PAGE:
Find Information About:

Drugs & Supplements

Get information and reviews on prescription drugs, over-the-counter medications, vitamins, and supplements. Search by name or medical condition.

Pill Identifier

Pill Identifier

Having trouble identifying your pills?

Enter the shape, color, or imprint of your prescription or OTC drug. Our pill identification tool will display pictures that you can compare to your pill.

Get Started

My Medicine

Save your medicine, check interactions, sign up for FDA alerts, create family profiles and more.

Get Started

WebMD Health Experts and Community

Talk to health experts and other people like you in WebMD's Communities. It's a safe forum where you can create or participate in support groups and discussions about health topics that interest you.

  • Second Opinion

    Second Opinion

    Read expert perspectives on popular health topics.

  • Community


    Connect with people like you, and get expert guidance on living a healthy life.

Got a health question? Get answers provided by leading organizations, doctors, and experts.

Get Answers

Sign up to receive WebMD's award-winning content delivered to your inbox.

Sign Up

Calcium is essential for strong bones and overall health.

Use the Calcium Food Calculator to find out:

  • How much calcium is in certain foods.
  • How much calcium you need.
  • How to add more calcium to your diet.

What would a good, calcium-rich diet look like?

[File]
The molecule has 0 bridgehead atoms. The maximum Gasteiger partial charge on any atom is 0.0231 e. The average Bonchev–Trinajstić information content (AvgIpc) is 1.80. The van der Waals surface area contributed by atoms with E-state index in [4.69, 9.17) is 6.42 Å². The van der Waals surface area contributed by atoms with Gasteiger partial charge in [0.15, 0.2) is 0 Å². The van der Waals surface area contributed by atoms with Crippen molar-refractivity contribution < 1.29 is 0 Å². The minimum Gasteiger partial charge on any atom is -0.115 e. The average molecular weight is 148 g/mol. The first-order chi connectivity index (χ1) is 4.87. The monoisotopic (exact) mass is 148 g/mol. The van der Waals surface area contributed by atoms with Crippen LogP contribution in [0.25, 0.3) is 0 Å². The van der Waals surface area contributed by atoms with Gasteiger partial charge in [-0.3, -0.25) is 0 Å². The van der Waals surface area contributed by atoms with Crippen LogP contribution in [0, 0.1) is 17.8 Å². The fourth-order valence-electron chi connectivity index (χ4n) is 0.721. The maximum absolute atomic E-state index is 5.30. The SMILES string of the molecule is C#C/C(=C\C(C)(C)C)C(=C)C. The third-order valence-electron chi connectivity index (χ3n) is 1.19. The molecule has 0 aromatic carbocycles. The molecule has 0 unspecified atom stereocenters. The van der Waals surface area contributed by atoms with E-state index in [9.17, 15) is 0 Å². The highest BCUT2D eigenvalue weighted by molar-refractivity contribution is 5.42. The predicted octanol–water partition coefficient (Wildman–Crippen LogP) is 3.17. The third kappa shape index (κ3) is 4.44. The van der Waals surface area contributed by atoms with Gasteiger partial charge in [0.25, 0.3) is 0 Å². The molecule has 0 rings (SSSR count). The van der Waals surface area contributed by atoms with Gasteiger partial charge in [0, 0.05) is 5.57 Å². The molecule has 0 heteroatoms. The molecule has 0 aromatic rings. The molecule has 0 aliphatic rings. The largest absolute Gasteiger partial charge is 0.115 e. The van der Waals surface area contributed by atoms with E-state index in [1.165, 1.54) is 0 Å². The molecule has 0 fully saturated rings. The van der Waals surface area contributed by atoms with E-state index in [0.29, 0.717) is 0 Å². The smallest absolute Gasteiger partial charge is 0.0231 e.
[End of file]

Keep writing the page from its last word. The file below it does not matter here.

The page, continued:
If you drank a glass of milk (300 milligrams of calcium) with a calcium-fortified cereal for breakfast (400 milligrams of calcium), you'd get 70% of the 1,000-milligram recommended daily amount of calcium for an adult age 19-50 with that meal alone.

Or, you could have a carton of yogurt (415 milligrams of calcium) with 6 ounces calcium-fortified orange juice (250 milligrams of calcium) for a total of 665 milligrams of calcium. Calcium-fortified foods -- such as cereals, some juices, and soy milk -- are excellent sources of the mineral, experts tell WebMD.

Later that day, if you add 3 ounces of canned salmon (180 milligrams of calcium) on your lunch salad, snack on 1.5 ounces of cheddar cheese (306 milligrams of calcium), have half a cup of spinach with dinner (120 milligrams of calcium), and enjoy half a cup of ice cream for desert (85 milligrams of calcium), you would have gotten more than enough calcium for an average adult.

If you don't eat dairy products, good sources of calcium include tofu made with calcium sulfate (138 milligrams of calcium per half-cup serving); leafy dark green vegetables such as spinach, kale, or turnip greens; and calcium-fortified foods.

So do your best to get your calcium the tasty way. But if you can't, a simple, inexpensive calcium supplement can help keep your bones just as healthy.